And yes, we can spend days debating the wisdom of creating those first nuclear weapons. I have had those conversations. My wife spent seven years writing a nonfiction book about the Manhattan Project, and for seven years the faces and voices of the few surviving chemists, engineers, and rank-and-file workers she interviewed were in my mind nearly every day. We can also spend an equal amount of time talking about the exploitation of Africa’s natural resources and its people by centuries of colonizers.

But...

Those bombs, and the ones that followed them, were tools of death, but medical supplies are tools of life. Call me crazy, but US stockpiles have been known to dwindle. And it dismays me to learn that Sengiers are apparently in short supply.

19 April 2016

Back Pain Attacks Writers and Readers



Do you love books? Reading them, writing them, anything to do with them?
And have you ever had back pain?

Chances are high that you said yes to both books and back pain. This is a site for mystery lovers, after all, and approximately 84 percent of adults get low back pain at some time in their lives.⁠1 ⁠2 So you and I are not alone.

(Wouldn’t that make a great birthday card? Happy 18th birthday! Party hard, because now you have an 8 out of 10 chance of hurting your back!)

So listen. I’m an emergency doctor who loves books. I decided to tackle this sucker by writing THE EMERGENCY DOCTOR’S GUIDE TO A PAIN-FREE BACK, which releases Thursday, April 21st.

Obligatory disclaimer: I am a doctor, but I’m not your doctor, so you have to go see your own health care  practitioner. All I can do is give you helpful advice on treatment and prevention.

I pored over research articles. I read other books and considered both traditional and integrative approaches, including acupuncture, yoga, and diet. What struck me is that some people want to give advice without anchoring it on research, so I’m proud to say that I included studies written right up until January 2016.

The other thing that struck me was that a lot of fact-based books were super dull, so mine is short, funny, and full of cartoons and pictures because hey, life is short.

Here are three tips for readers and writers:

1. You don’t have to be a book lover to get back pain. Even sitting all the time doesn’t automatically cause back pain⁠ 3, although it does predispose you to other problems (coronary artery disease, diabetes, breast and colon cancer ⁠4…I know! I’m full of good news today!). So try to get up and move throughout your day.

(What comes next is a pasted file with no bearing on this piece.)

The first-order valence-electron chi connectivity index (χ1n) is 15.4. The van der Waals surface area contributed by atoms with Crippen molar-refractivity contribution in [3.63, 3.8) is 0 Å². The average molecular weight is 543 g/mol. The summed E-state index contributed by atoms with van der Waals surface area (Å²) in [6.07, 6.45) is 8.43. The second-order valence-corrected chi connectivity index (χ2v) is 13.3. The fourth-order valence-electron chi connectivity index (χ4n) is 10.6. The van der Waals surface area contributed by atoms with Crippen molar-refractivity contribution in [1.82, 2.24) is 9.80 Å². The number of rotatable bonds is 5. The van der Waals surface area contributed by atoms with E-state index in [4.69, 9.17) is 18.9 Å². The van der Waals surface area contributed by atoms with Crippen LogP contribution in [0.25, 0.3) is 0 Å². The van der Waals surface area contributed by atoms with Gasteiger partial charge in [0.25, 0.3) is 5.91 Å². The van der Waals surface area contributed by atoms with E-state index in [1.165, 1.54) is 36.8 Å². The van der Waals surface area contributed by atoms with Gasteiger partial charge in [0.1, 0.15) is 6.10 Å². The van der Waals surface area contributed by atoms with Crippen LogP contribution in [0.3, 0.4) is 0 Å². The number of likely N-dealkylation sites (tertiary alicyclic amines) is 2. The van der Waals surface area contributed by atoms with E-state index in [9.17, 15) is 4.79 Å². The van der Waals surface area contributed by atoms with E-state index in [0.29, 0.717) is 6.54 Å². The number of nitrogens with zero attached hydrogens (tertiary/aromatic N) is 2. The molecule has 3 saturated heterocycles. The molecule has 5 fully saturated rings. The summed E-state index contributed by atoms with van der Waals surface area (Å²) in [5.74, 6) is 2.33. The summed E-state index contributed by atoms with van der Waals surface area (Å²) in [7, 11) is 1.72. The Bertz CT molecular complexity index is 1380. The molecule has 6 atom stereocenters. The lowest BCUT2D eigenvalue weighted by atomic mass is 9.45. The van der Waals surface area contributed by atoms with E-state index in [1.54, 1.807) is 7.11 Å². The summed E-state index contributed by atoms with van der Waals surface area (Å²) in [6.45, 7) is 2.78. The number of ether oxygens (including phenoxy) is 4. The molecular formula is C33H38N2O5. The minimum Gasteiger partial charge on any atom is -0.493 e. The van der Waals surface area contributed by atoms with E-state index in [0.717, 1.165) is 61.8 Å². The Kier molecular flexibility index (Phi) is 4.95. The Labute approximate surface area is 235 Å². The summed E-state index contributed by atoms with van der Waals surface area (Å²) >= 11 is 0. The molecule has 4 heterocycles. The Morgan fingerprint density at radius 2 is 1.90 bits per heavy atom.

2. After you go see your doctor, you may well get diagnosed with non-specific low back pain. More than 85 percent of the time, we don’t find a particular cause.5 I consider that good news, because you don’t want the herniated disc, fracture, infection, or cancer. You want to get better. Fast. And to do that…

Kathleen can do it. So can you!
3. “Don’t tell me I have to exercise,” groaned more than one writer-friend on Facebook.
Yes, I’ve got triple good news for you. You do have to exercise once you get over your initial agony, or to prevent it in the first place. Exercise and education reduce your risk of a back pain episode by 25 to 40 percent, as shown in a 2016 meta-analysis by Dr. Daniel Steffens and colleagues at the University of Sydney. They considered 21 randomized control trials of 30,850 people.6

There’s no hard evidence on which type or amount of exercise is best. “It seems to matter less exactly what type of exercise you do than that you do it in a regular way,” said Dr. Timothy S. Carey, a physician at the University of North Carolina at Chapel Hill, who co-authored a commentary on the mega-study by Steffens.

So choose exercise that you like, and do it. Cardio, core, strength training, flexibility, and working your upper and lower limbs were all included in that mega-study.

Since we’re all busy, I developed a three-pronged exercise program where you can even work on your strength and flexibility in bed, at work, and while watching TV. My program is meant to be accessible to everyone. Look at my friend Kathleen. She’s a senior citizen, and she’s hitting it hard. With my book!

Click cover to preorder e-book now for a special price of $5.99 (regular price $9.99).
Direct Amazon.com link here.
Bottom line: most of us will get back pain sooner or later. As someone who loves words, you’re already at at advantage to prevent it through education. Keep reading and start moving, and you'll save your energy for more fun stuff like cat detectives and hard-bitten thrillers.


1 Deyo RA, Tsui-Wu YJ. Descriptive epidemiology of low-back pain and its related medical care in the United States. Spine. 1987; 12:264.
2 Cassidy JD, Carroll LJ, Côté P. The Saskatchewan health and back pain survey. The prevalence of low back pain and related disability in Saskatchewan adults. Spine. 1998; 23:1860.
3 Chen SM, Liu MF, Cook J et al. Sedentary lifestyle as a risk factor for low back pain: a systematic review. International Archives of Occupational and Environmental Health. 2009 Jul, 82(7): 797-806
4 Lee I, Shiroma EJ, Lobelo F et al. Effect of physical inactivity on major non-communicable diseases worldwide: an analysis of burden of disease and life expectancy. The Lancet. 380(9838): 219-229
5 Deyo RA, Weinstein JN. Low back pain. N Engl J Med 2001;344: 363-70
6 Steffens D, Maher CG, Pereira LS, et al. Prevention of Low Back Pain: A Systematic Review and Meta-analysis. JAMA Intern Med. 2016 Jan 11:1-10. doi: 10.1001/jamainternmed.2015.7431.